Bishop BarryAn open letter to Anglican and Roman Catholic Bishops
(with some helpful images for reflection generally – Bosco Peters, Liturgy webmaster)

Dear Friends

Warm greetings.

I write to affirm the combined liturgies we share and for on-going observance of our practice of joining together, especially with regard to Ash Wednesday and Advent Liturgies.

Archbishop DavidYou will be aware that combined Roman Catholic/Anglican liturgies for Ash Wednesday have become an expected and normal part of the liturgical calendar of both our churches. The Anglican Roman Catholic Commission in Aotearoa, New Zealand recommends shared Ash Wednesday Liturgies of the Word throughout the country. This is in the spirit of a joint declaration of the Archbishop of Canterbury and the Pope and in the spirit of Pope John Paul II’s encyclical letter on the quest for Christian unity “that they may all be one”. In praying for unity we need to repent of our divisions and to approach Christ in humility, with new vision. The Ash Wednesday liturgy which marks the season of Lent is ideally suited for this purpose. There is no triumphalism here and no complacency, only a desire to journey with Christ into the desert, to be simple and honest in the presence of God and to look to the promise of Easter and new beginnings.

The Liturgy is not intended to replace Eucharistic celebrations on Ash Wednesday but is a Liturgy of the Word where preparation and lighting of a fire becomes the central visual symbol, as it burns, dies down and becomes ash. The imagery here can be the creating of ashes from the palms of Palm Sunday. In some places it may be appropriate to have a burning fire brought into the Church and watched contemplatively. As the flame is watched we reflect upon all that needs to be transformed in our own pilgrimage. This can be a very different liturgical action from the fire of Easter which begins outside the Church and is lit there as a liturgy of light and celebration, where the accent is on the coming of light and the burning of a flame that does not go out. By providing fire for ashes at the beginning of the event and fire at the Easter Vigil, the seasons are clearly marked and complement each other with this imagery.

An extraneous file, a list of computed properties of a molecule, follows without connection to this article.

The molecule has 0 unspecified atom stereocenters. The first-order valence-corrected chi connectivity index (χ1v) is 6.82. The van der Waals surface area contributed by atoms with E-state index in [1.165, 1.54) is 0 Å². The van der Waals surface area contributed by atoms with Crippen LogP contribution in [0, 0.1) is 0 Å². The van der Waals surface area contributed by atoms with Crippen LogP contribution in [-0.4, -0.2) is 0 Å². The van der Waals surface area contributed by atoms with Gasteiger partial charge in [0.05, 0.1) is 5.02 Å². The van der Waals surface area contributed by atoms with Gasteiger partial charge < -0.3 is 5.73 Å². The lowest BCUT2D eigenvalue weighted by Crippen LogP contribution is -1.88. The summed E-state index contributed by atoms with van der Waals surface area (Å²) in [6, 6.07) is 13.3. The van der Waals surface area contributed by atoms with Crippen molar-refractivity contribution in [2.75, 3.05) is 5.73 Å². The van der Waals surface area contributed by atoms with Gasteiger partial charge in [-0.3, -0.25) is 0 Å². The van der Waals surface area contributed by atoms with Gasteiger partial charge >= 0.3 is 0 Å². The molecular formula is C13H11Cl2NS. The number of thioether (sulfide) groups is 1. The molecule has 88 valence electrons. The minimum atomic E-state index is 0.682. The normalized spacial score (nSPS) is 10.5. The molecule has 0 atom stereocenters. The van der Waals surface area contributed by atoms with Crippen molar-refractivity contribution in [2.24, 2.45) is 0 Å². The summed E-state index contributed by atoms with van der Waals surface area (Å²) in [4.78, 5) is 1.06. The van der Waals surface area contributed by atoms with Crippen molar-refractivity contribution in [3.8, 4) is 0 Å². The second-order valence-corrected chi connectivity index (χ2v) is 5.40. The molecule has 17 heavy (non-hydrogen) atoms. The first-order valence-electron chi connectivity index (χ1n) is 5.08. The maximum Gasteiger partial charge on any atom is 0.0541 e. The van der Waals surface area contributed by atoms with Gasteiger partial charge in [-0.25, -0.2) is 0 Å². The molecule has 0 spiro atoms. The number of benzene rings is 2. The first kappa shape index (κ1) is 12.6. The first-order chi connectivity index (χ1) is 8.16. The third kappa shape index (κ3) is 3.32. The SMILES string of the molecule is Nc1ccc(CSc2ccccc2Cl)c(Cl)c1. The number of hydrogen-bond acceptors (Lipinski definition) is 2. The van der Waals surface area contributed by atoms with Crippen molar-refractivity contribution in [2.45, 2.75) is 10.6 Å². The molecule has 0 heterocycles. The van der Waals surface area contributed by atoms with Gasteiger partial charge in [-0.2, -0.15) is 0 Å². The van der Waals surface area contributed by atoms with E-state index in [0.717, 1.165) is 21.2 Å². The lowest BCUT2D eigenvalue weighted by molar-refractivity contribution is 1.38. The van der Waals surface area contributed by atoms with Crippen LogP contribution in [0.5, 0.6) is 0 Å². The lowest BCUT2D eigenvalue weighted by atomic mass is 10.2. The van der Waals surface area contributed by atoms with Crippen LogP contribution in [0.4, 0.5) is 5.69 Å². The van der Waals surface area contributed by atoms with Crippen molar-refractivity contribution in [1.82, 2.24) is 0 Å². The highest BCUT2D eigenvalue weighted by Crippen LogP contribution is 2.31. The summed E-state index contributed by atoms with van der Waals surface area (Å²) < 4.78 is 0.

Further, it is recommended that we share at the beginning of Advent in a combined service where our Advent Wreaths are blessed. As the Ash Wednesday liturgy heralds the beginning of Lent, the Blessing of the Wreaths liturgy marks the beginning of the Season of Advent and has become significant as part of our preparation for the coming of Jesus and the hope we experience at this time of year. The Advent Wreath symbolises God’s evergreen eternal circle, the four purple candles for the Kingship or royalty of Christ and the centre white candle the Christ Candle representing the light that came into the world. As we light a candle for each Sunday in Advent we are reminded of our connection with our brothers and sisters in Christ and of the shared hope we have for our communities and our world. The Advent message is re-born and re-ignited as we share in this combined liturgy of hope and expectation.

Yours in Christ

++ David Moxon (Anglican – second photo)
+ Barry Jones (Roman Catholic – first photo)
Co-convenors of the Anglican Roman Catholic Commision of Aotearoa New Zealand

The ecumenically agreed liturgy may be found on the website of the Anglican Roman Catholic Commission of Aotearoa New Zealand (ARCCANZ). And also at this Advent Wreath Blessing. The blessing itself has been adapted for other contexts and provided with a hymn at this alternative post on the Advent Wreath Blessing.

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